Browsing Applied Social Studies - Book chapters by Author "Ní Laoire, Caitríona"
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- ItemChildren of the diaspora: coming home to 'my own country'?(Routledge, 2011) Ní Laoire, Caitríona; Carpena-Méndez, Fina; Tyrrell, Naomi; White, Allen; Sixth Framework ProgrammeThis chapter focuses on an invisible child migrant population, that is, children who migrated to Ireland with Irish return migrant parents. It explores the complex nature of these children's negotiations of identity and belonging, problematising notions of unproblematic belonging for children of return migrants, and thus problematising ethno-national definitions of belonging.
- ItemChildren, cousins and clans: the role of extended family and kinship in the lives of children in returning Irish migrant families(Routledge, 2014-11-13) Ní Laoire, Caitríona; Connolly, LindaThis chapter considers the role of extended family and kinship in the experiences of children who move to Ireland as part of return migrant families. Evidence suggests that children who were born outside Ireland and moved there as children with Irish return migrant parents during the economic boom comprise a significant, though under-acknowledged, demographic group (Ní Laoire et al 2011). Positioned simultaneously as children in Irish families, and migrants to Ireland, they provide a unique perspective on family dynamics and structures of belonging in contemporary Irish society.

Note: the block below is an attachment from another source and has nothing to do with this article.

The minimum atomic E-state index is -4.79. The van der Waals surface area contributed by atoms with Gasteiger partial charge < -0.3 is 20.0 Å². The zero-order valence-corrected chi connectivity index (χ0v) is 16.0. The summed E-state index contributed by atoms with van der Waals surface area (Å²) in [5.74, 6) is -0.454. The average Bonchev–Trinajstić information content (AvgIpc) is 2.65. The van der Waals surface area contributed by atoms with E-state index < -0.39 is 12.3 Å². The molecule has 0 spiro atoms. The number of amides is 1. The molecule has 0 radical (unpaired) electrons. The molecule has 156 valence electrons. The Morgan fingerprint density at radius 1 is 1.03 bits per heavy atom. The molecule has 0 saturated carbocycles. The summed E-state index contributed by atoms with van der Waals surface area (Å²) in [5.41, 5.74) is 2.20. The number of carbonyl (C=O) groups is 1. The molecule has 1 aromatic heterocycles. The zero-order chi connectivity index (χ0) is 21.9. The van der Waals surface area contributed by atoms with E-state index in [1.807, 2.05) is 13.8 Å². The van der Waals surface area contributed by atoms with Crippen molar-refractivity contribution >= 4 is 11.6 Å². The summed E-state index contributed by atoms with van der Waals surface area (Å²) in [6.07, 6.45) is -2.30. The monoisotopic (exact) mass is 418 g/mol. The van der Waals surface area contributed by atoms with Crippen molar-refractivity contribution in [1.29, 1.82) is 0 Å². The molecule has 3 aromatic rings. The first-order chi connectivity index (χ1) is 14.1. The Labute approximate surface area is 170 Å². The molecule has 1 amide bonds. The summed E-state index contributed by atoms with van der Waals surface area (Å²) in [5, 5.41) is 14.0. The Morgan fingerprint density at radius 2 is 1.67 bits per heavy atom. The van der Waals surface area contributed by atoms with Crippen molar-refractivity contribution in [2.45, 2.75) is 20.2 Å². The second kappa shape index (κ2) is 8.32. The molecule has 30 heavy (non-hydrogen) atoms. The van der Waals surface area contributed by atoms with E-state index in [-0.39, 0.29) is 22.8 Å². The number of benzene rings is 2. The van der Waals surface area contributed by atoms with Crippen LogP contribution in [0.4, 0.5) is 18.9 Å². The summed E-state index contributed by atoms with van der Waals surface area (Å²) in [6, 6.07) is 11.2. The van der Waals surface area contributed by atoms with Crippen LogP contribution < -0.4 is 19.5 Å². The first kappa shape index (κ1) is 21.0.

- ItemYoung people, intergenerationality and the familial reproduction of transnational migrations and immobilities(Edward Elgar Publishing, 2023-03-17) Ní Laoire, CaitríonaThis chapter explores the role of intergenerationality in migration, highlighting the ways in which migrations and im/mobilities unfold and reverberate over generations within families. It presents a discussion of existing literature together with findings from qualitative research (including a longitudinal component) with multigenerational transnational Irish families, in order to develop a conceptualisation of transgenerational reproduction of migration and im/mobilities. In particular, it explores the potential for transnationalism, diaspora and mobilities perspectives to shed light on these dynamics. The chapter focuses on how young people from migrant backgrounds engage with their familial migration histories and legacies as they forge their own life-paths. It argues that migrant family background shapes the structural possibilities and im/mobility dispositions of young people who grow up in migrant/transnational families, through intergenerational relations and transmission of capital.